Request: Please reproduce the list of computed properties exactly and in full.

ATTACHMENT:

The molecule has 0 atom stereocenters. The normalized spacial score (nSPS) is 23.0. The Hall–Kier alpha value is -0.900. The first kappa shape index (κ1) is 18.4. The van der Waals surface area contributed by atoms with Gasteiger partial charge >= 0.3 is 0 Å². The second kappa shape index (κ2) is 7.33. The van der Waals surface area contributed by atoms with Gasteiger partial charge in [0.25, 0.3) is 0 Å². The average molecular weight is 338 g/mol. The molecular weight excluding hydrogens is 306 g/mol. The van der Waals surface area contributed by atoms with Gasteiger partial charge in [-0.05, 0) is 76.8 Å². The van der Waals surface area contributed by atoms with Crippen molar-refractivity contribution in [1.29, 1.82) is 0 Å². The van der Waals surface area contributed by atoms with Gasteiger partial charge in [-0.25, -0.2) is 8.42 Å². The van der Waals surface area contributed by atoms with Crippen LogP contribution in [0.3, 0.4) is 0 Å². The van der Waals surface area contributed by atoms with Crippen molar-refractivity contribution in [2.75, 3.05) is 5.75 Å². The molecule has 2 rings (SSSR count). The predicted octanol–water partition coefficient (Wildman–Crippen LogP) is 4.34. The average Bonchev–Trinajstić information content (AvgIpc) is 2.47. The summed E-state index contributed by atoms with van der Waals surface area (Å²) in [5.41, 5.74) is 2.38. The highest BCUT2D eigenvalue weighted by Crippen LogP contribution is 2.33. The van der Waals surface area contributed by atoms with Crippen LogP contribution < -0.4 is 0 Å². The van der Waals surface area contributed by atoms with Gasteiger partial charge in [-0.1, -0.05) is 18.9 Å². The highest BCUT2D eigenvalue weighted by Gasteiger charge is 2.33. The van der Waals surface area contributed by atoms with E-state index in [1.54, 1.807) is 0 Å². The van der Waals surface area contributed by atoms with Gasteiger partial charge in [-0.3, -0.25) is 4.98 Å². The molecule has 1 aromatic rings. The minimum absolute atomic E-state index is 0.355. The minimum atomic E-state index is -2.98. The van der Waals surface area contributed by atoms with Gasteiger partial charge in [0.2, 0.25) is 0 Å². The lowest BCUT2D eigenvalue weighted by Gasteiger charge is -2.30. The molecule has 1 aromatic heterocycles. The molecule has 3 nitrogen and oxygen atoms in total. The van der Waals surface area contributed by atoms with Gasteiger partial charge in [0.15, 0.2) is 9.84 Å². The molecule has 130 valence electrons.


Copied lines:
The molecule has 0 atom stereocenters. The normalized spacial score (nSPS) is 23.0. The Hall–Kier alpha value is -0.900. The first kappa shape index (κ1) is 18.4. The van der Waals surface area contributed by atoms with Gasteiger partial charge >= 0.3 is 0 Å². The second kappa shape index (κ2) is 7.33. The van der Waals surface area contributed by atoms with Gasteiger partial charge in [0.25, 0.3) is 0 Å². The average molecular weight is 338 g/mol. The molecular weight excluding hydrogens is 306 g/mol. The van der Waals surface area contributed by atoms with Gasteiger partial charge in [-0.05, 0) is 76.8 Å². The van der Waals surface area contributed by atoms with Crippen molar-refractivity contribution in [1.29, 1.82) is 0 Å². The van der Waals surface area contributed by atoms with Gasteiger partial charge in [-0.25, -0.2) is 8.42 Å². The van der Waals surface area contributed by atoms with Crippen LogP contribution in [0.3, 0.4) is 0 Å². The van der Waals surface area contributed by atoms with Crippen molar-refractivity contribution in [2.75, 3.05) is 5.75 Å². The molecule has 2 rings (SSSR count). The predicted octanol–water partition coefficient (Wildman–Crippen LogP) is 4.34. The average Bonchev–Trinajstić information content (AvgIpc) is 2.47. The summed E-state index contributed by atoms with van der Waals surface area (Å²) in [5.41, 5.74) is 2.38. The highest BCUT2D eigenvalue weighted by Crippen LogP contribution is 2.33. The van der Waals surface area contributed by atoms with Crippen LogP contribution < -0.4 is 0 Å². The van der Waals surface area contributed by atoms with Gasteiger partial charge in [-0.1, -0.05) is 18.9 Å². The highest BCUT2D eigenvalue weighted by Gasteiger charge is 2.33. The van der Waals surface area contributed by atoms with E-state index in [1.54, 1.807) is 0 Å². The van der Waals surface area contributed by atoms with Gasteiger partial charge in [-0.3, -0.25) is 4.98 Å². The molecule has 1 aromatic rings. The minimum absolute atomic E-state index is 0.355. The minimum atomic E-state index is -2.98. The van der Waals surface area contributed by atoms with Gasteiger partial charge in [0.2, 0.25) is 0 Å². The lowest BCUT2D eigenvalue weighted by Gasteiger charge is -2.30. The molecule has 1 aromatic heterocycles. The molecule has 3 nitrogen and oxygen atoms in total. The van der Waals surface area contributed by atoms with Gasteiger partial charge in [0.15, 0.2) is 9.84 Å². The molecule has 130 valence electrons.